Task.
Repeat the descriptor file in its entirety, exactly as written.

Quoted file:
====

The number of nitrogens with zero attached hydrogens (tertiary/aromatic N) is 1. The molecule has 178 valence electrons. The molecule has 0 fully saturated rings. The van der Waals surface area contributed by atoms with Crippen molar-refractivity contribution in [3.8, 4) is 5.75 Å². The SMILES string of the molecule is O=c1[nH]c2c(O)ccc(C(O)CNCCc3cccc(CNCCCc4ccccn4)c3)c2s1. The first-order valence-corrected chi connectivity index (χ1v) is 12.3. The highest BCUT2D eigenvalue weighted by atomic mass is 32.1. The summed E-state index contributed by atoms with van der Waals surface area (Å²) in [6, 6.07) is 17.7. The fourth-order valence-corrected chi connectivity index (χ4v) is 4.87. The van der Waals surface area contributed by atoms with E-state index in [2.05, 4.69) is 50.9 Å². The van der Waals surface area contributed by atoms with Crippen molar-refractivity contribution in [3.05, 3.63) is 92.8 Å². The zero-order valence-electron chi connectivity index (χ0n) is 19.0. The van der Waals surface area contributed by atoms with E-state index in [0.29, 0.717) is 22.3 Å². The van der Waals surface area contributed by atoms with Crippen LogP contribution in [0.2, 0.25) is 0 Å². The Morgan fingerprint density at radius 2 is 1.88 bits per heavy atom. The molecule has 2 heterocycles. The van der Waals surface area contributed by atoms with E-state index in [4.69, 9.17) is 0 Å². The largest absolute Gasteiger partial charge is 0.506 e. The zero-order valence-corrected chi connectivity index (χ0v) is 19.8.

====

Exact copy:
The number of nitrogens with zero attached hydrogens (tertiary/aromatic N) is 1. The molecule has 178 valence electrons. The molecule has 0 fully saturated rings. The van der Waals surface area contributed by atoms with Crippen molar-refractivity contribution in [3.8, 4) is 5.75 Å². The SMILES string of the molecule is O=c1[nH]c2c(O)ccc(C(O)CNCCc3cccc(CNCCCc4ccccn4)c3)c2s1. The first-order valence-corrected chi connectivity index (χ1v) is 12.3. The highest BCUT2D eigenvalue weighted by atomic mass is 32.1. The summed E-state index contributed by atoms with van der Waals surface area (Å²) in [6, 6.07) is 17.7. The fourth-order valence-corrected chi connectivity index (χ4v) is 4.87. The van der Waals surface area contributed by atoms with E-state index in [2.05, 4.69) is 50.9 Å². The van der Waals surface area contributed by atoms with Crippen molar-refractivity contribution in [3.05, 3.63) is 92.8 Å². The zero-order valence-electron chi connectivity index (χ0n) is 19.0. The van der Waals surface area contributed by atoms with E-state index in [0.29, 0.717) is 22.3 Å². The van der Waals surface area contributed by atoms with Crippen LogP contribution in [0.2, 0.25) is 0 Å². The Morgan fingerprint density at radius 2 is 1.88 bits per heavy atom. The molecule has 2 heterocycles. The van der Waals surface area contributed by atoms with E-state index in [4.69, 9.17) is 0 Å². The largest absolute Gasteiger partial charge is 0.506 e. The zero-order valence-corrected chi connectivity index (χ0v) is 19.8.